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The DOB has instituted some changes to transfer some of the responsibility of the TPP-1 (Tenant Protection Plan) from architects to contractors. Beginning today, November 10th, 2020, the TPP must be prepared by the registered design professional (RDP) that is retained by the General Contractor rather than by the RDP themselves.  


As a result, the TPP1 and PW2 forms have been changed to add a statement certifying that the TPP submitted by the RDP coordinates with the scope of work intended.


The exceptions to the change are if work is taking place in occupied 1- or 2- family homes, or if "work limited to the interior of a single dwelling unit of an occupied multiple dwelling with no disruption to the essential services of other units, where the dwelling unit is owner-occupied."


See the original service update here.

As part of the mayor's recovery plan, the popular Open Restaurants program (originally introduced in June) will be extended year-round and made permanent.


In addition, the Open Storefronts program has been created. In effect from October 30th to December 31st, 2020, it "allows eligible existing businesses to conduct activity on sidewalks, on roadways... or a combination of both." Eligible businesses range from retail and repair shops to personal care and dry-cleaning/laundry facilities. The sidewalk space can be used for seating, queueing, or displaying dry goods, but must be up against the wall of the building, and leave a minimum of 8' clear path on the sidewalk.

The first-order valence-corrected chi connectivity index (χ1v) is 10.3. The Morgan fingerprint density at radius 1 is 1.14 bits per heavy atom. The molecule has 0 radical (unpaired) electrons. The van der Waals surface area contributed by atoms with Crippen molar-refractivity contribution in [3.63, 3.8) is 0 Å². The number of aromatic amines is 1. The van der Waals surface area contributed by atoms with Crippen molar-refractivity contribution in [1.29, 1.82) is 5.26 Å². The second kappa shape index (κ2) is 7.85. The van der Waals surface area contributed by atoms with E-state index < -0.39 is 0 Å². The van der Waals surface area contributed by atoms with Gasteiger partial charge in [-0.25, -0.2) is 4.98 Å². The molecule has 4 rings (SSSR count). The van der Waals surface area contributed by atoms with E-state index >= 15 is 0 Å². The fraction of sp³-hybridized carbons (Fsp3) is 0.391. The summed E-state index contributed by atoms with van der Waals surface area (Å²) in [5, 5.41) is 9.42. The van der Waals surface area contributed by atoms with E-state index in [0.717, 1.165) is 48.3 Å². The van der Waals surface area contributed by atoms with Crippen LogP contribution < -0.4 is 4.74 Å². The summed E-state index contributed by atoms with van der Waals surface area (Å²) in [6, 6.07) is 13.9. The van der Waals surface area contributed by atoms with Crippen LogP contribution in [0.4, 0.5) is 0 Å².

For details regarding siting criteria click here.


To apply for the Open Storefronts program click here.


As part of the effort to stimulate local business, City Council member Robert Cornegy has sponsored a new bill that would create an Interim Certificate of Occupancy. The new certificate would allow portions of buildings, where construction is complete, to open before the entire building is completed, and would involve navigating less red tape.


This new C of O would replace the current Temporary Certificate of Occupancy (TCO). The major difference between the two is that the Interim C of O would not need to be renewed every 90 days. Instead, it would expire when the Final C of O is received.


Certain properties, including residential buildings under 8-stories, parking structures, and mixed-use properties with fewer than 4 units, would not be eligible for the new certificate.


The bill is backed by the de Blasio administration and would be a huge development for many owners whose buildings currently sit empty waiting for final sign-offs on other floors.


Original article from BISNOW.

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